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Cave In Rock to celebrate Zip Code Day, Saturday 6.29.19

The village of Cave In Rock, will celebrate Zip Code day on Saturday, June 29. Zip Code day happens once a century when the date, such as 6-29-19 matches the zip code.
Residents of Cave In Rock, past and present are invited to visit the post office on Main Street from 9 a.m. to 10:15 a.m. to commemorate the day.
Pens and small flags will be given out to all customers who visit the office. Staff will serve light refreshments.
Cave In Rock (previously known on maps and in literature as Rock Haven, Rock Cave, Rock and Cave, Rock in Cave, Big Cave, Ford’s Ferry, and Robbins Ferry), is now located in Hardin County on the north bank of the Ohio River in southeastern Illinois. A lot of local history is associated with the village, mainly revolving around the cave from which the town got its name.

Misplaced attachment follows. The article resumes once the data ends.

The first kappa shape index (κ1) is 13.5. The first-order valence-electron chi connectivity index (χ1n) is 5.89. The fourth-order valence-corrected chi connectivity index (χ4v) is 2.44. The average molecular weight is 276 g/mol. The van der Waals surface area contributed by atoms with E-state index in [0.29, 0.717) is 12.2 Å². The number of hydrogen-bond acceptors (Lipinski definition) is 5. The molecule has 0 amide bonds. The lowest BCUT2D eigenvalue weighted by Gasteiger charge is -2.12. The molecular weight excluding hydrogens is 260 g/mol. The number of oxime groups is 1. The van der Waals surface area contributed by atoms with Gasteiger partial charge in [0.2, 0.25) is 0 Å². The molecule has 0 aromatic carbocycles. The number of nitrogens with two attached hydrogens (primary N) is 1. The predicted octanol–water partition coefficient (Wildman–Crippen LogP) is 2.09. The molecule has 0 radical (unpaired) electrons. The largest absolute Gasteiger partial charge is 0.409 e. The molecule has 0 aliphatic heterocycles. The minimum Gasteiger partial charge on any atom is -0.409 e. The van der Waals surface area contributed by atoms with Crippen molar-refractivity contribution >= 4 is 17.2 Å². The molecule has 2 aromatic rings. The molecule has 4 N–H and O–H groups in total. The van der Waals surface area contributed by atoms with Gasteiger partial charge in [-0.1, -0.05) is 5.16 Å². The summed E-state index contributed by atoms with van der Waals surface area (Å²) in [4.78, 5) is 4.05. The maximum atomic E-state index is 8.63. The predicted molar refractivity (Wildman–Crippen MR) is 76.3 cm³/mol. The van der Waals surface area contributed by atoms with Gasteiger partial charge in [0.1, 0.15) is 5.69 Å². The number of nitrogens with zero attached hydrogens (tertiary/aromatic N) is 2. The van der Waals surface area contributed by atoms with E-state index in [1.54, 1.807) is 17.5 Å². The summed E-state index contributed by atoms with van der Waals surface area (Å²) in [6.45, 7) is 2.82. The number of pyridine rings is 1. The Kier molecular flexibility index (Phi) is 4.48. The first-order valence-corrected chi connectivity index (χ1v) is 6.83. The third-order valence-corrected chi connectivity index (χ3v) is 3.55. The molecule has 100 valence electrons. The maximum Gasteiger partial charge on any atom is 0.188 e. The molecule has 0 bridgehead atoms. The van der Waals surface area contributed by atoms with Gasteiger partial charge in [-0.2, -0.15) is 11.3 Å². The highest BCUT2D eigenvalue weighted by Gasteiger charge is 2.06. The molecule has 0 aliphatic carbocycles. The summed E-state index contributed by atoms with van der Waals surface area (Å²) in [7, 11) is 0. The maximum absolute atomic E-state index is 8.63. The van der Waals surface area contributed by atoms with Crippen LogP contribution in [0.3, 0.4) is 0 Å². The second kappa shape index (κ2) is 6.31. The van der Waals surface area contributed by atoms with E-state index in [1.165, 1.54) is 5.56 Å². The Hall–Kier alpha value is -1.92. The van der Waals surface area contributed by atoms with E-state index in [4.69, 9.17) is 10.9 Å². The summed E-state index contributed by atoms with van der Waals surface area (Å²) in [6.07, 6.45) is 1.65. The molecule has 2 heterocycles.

In 1814, Lewis Barker bought the section of land where Cave In Rock is located. He planned to build a new road to connect with Barker’s Ferry and the Kaskaskia Road. This road, which ran through Crittenden and Hardin Counties, Kentucky, would become Ford’s Ferry Road. In its early days, it was the main road across this section of the country for settlers travelling from the Kentucky.
A plat map of Cave In Rock was recorded in 1839, but the village was not incorporated until 1901. Early records often refer to the town as Rock and Cave, however on October 24, 1849, the post office changed the name to Cave In Rock. The village was in Pope County until 1839, when it became part of Hardin County, which was created from the counties of Pope and Gallatin.